An army of clowns in floppy jack boots
January 14, 2016 § 15 Comments
A number of folks believe that I am not interpreting some of the authors I am citing and linking to correctly: that I just don’t get it, in a phrase. That is certainly possible. In fact it would be astonishing if I managed to always interpret what other people are saying correctly, let alone fit that interpretation into a correct understanding of reality. That’s one reason why actual citation is important.
Language is a fragile medium to begin with, and combined with my own very fallible humanity it may be that I am interpreting incorrectly when Foseti says that “the one key tenet of the neoreaction … [is that] Progressivism is a nontheistic Christian sect” and “Instead of arguing against Christianity, [atheist Richard] Dawkins is arguing for one sect of Christianity over all others,” or when Moldbug says “If there is one general weakness in the conservative strategy, it strikes me as this unwillingness to admit that ‘liberalism’ is actually mainline Protestantism, which is actually Christianity,” or when Nick B Steves says “Better a godless Japan than a Jesus-luvin Baltimore,” or when Gary Pettersen says “…most of us [on the ‘alternative right’] are consequentialists …”.
Examples can be multiplied. The point is that it is possible that when people say these things, I am not interpreting them correctly. There are a number of reasons why this could be the case. I will discuss a few of them, with no pretense of making an exhaustive account.
For example, it could be that the people saying these things are nominalists. A nominalist can say ‘a is a B’ but he cannot really mean it, because to him there is really no such thing as B. B is just a convenient label which we apply to similar particular things for our own purposes; but actual categories of things with essences – essences which determine the categories to which a thing does or does not belong – don’t exist. In practice nominalism tends to be a ‘for me but not for thee’ thing, since nobody can be consistently nominalist and remain sane. Nominalism, as with many perverse ideas, cannot come in a pure form: it must be doped by unprincipled exceptions to avoid winking out of reality entirely.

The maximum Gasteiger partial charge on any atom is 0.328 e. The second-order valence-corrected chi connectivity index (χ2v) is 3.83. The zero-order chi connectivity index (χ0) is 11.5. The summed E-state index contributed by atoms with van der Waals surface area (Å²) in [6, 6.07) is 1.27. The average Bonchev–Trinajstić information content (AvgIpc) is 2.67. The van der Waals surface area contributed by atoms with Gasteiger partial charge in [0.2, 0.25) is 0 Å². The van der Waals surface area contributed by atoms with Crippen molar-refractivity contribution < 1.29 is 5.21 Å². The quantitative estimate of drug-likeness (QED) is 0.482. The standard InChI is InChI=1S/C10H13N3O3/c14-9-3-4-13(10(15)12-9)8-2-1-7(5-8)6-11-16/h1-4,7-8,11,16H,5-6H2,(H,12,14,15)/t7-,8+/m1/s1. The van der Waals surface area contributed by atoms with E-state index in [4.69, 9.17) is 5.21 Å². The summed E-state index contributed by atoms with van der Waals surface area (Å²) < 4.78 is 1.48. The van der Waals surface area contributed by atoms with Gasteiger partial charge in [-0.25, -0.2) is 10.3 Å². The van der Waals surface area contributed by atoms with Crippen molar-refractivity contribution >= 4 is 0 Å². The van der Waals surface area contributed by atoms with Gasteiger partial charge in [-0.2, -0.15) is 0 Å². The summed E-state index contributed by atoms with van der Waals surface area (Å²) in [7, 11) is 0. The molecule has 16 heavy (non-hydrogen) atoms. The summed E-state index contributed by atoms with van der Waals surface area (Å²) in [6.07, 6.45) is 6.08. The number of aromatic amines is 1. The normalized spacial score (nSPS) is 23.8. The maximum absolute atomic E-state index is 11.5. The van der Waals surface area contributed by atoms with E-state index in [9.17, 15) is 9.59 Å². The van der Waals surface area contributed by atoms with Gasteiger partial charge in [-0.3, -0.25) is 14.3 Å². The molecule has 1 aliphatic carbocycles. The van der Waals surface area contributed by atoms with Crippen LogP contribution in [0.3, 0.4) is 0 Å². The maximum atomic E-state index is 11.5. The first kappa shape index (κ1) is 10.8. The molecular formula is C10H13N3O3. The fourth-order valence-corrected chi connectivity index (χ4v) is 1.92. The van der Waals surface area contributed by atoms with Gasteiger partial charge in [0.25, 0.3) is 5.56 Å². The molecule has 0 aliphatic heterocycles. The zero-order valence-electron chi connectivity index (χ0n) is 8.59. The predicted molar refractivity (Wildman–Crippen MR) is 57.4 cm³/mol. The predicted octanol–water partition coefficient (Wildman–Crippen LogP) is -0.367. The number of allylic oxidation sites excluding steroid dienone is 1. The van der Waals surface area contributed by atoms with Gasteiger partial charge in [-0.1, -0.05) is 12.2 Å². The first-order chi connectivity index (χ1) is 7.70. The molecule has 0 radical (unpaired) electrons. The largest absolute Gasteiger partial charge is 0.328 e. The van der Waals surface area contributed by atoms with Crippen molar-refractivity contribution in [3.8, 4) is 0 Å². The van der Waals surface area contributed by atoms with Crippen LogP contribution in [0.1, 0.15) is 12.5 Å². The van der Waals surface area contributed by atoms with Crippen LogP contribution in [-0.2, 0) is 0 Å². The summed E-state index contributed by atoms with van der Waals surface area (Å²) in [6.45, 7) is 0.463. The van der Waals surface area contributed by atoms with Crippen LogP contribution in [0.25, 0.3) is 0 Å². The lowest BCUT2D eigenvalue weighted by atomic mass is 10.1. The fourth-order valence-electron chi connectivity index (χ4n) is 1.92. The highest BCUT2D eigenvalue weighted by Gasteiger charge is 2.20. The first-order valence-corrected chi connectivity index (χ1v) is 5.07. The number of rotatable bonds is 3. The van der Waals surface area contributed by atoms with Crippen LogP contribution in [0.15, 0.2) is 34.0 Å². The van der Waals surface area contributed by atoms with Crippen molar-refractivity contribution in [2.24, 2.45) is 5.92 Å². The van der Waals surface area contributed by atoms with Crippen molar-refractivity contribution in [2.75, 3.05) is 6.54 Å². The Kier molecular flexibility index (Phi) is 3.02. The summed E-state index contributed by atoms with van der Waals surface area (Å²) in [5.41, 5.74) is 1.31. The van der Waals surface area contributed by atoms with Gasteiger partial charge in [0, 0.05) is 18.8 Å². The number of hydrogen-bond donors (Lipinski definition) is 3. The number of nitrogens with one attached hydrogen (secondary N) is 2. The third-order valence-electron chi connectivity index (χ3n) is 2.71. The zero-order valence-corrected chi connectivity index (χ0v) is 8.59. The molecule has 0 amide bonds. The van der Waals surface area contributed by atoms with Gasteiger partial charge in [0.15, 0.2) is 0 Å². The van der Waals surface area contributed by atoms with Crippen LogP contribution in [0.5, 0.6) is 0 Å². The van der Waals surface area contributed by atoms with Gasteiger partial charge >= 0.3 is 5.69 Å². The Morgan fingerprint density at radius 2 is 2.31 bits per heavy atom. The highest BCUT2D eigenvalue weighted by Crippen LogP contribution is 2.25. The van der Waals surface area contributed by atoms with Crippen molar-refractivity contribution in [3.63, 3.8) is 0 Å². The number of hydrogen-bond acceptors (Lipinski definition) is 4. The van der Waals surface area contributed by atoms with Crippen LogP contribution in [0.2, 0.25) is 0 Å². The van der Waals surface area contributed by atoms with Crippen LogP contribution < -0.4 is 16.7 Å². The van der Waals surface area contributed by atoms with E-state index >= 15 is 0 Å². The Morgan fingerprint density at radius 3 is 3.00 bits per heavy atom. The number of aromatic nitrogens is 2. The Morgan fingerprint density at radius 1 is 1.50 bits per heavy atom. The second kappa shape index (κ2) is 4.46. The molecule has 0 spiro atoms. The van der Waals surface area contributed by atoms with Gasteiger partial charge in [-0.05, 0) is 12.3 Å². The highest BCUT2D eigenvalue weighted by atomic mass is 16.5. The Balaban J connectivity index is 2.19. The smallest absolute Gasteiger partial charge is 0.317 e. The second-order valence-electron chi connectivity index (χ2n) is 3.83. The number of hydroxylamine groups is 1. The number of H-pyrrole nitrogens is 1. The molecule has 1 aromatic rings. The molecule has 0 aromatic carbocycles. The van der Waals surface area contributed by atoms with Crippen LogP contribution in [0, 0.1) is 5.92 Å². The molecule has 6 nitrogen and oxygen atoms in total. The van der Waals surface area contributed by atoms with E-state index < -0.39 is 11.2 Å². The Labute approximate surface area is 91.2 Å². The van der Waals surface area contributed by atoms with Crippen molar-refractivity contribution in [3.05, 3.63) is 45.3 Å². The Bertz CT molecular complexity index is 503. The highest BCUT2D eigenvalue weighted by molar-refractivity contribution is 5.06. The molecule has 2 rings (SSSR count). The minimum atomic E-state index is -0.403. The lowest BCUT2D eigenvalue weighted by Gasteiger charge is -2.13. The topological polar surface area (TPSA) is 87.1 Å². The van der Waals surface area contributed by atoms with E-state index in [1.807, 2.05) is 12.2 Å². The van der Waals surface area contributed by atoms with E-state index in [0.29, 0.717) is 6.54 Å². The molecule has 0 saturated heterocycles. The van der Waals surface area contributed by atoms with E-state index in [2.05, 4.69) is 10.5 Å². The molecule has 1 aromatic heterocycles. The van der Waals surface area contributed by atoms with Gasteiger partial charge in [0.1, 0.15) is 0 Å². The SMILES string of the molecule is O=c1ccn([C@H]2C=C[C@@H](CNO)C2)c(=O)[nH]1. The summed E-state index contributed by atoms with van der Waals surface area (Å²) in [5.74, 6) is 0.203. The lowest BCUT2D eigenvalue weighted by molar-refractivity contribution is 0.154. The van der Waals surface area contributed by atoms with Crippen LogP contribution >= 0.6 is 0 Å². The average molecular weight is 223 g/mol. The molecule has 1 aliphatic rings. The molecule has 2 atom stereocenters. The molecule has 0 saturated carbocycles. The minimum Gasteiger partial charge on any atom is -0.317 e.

Another problem though may be that taking these words seriously is to misinterpret them. When Jerry Seinfeld equates cheering for a football team with cheering for the team clothing, what he says is humorous precisely because it is not to be taken seriously. He is making a joke, not describing reality accurately. So part of the problem may be in taking what people actually say seriously when they don’t really mean it seriously, either because they are intentionally unserious or because they don’t really have any idea what they are talking about. They are just clowning around.
If they do not actually mean what they say seriously, it would be a mistake to take what they actually say seriously.
Bonald recently wrote on a different topic:
This reminds me of an afterward of one volume of Father Copleston’s history of philosophy, regarding Marx’s and Nietzsche’s theories of everything. If you say that economic relations or the will to power determine everything, that’s clearly wrong. But if you weaken the claim to say just that these things are important forces, that sometimes they motivate actions, then you have a statement that is true but obvious and uninteresting. So the theories of Marx, Nietzsche, and Freud (the latter being a very similar case) are either interesting but false or true but uninteresting.
Peter Blood observes that some of the alt-right appeal is that:
… argument with other such sociopaths will at least be more interesting. Arguing with run-of-the-mill liberals sucks the life out of you, it’s so boring.
And it is all fun and games until someone actually takes the ideas seriously.